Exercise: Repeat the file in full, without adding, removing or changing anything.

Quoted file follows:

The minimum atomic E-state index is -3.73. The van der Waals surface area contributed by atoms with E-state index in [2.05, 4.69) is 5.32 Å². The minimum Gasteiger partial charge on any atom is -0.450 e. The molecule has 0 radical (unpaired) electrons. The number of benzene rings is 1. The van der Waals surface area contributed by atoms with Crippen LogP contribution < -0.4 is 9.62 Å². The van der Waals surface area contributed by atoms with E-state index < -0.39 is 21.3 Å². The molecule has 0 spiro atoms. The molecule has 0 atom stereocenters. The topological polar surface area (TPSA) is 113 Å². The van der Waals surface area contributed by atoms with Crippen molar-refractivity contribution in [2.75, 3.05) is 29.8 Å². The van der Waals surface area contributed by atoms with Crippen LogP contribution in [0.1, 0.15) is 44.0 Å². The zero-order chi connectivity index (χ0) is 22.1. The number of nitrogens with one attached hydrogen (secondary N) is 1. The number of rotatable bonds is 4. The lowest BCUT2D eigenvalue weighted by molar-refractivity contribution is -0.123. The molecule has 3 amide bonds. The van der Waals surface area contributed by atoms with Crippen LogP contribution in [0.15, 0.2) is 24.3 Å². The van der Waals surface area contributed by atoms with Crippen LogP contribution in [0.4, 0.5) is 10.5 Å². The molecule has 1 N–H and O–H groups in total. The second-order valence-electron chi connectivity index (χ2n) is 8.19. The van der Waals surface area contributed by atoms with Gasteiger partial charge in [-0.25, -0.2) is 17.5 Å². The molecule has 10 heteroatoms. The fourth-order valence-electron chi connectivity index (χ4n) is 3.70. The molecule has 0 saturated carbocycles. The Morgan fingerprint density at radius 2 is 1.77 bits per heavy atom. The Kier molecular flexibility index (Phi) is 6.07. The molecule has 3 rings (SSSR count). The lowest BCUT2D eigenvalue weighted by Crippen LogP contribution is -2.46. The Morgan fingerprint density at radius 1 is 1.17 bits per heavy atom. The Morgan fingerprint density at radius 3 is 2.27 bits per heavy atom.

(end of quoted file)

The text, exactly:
The minimum atomic E-state index is -3.73. The van der Waals surface area contributed by atoms with E-state index in [2.05, 4.69) is 5.32 Å². The minimum Gasteiger partial charge on any atom is -0.450 e. The molecule has 0 radical (unpaired) electrons. The number of benzene rings is 1. The van der Waals surface area contributed by atoms with Crippen LogP contribution < -0.4 is 9.62 Å². The van der Waals surface area contributed by atoms with E-state index < -0.39 is 21.3 Å². The molecule has 0 spiro atoms. The molecule has 0 atom stereocenters. The topological polar surface area (TPSA) is 113 Å². The van der Waals surface area contributed by atoms with Crippen molar-refractivity contribution in [2.75, 3.05) is 29.8 Å². The van der Waals surface area contributed by atoms with Crippen LogP contribution in [0.1, 0.15) is 44.0 Å². The zero-order chi connectivity index (χ0) is 22.1. The number of nitrogens with one attached hydrogen (secondary N) is 1. The number of rotatable bonds is 4. The lowest BCUT2D eigenvalue weighted by molar-refractivity contribution is -0.123. The molecule has 3 amide bonds. The van der Waals surface area contributed by atoms with Crippen LogP contribution in [0.15, 0.2) is 24.3 Å². The van der Waals surface area contributed by atoms with Crippen LogP contribution in [0.4, 0.5) is 10.5 Å². The molecule has 1 N–H and O–H groups in total. The second-order valence-electron chi connectivity index (χ2n) is 8.19. The van der Waals surface area contributed by atoms with Gasteiger partial charge in [-0.25, -0.2) is 17.5 Å². The molecule has 10 heteroatoms. The fourth-order valence-electron chi connectivity index (χ4n) is 3.70. The molecule has 0 saturated carbocycles. The Morgan fingerprint density at radius 2 is 1.77 bits per heavy atom. The Kier molecular flexibility index (Phi) is 6.07. The molecule has 3 rings (SSSR count). The lowest BCUT2D eigenvalue weighted by Crippen LogP contribution is -2.46. The Morgan fingerprint density at radius 1 is 1.17 bits per heavy atom. The Morgan fingerprint density at radius 3 is 2.27 bits per heavy atom.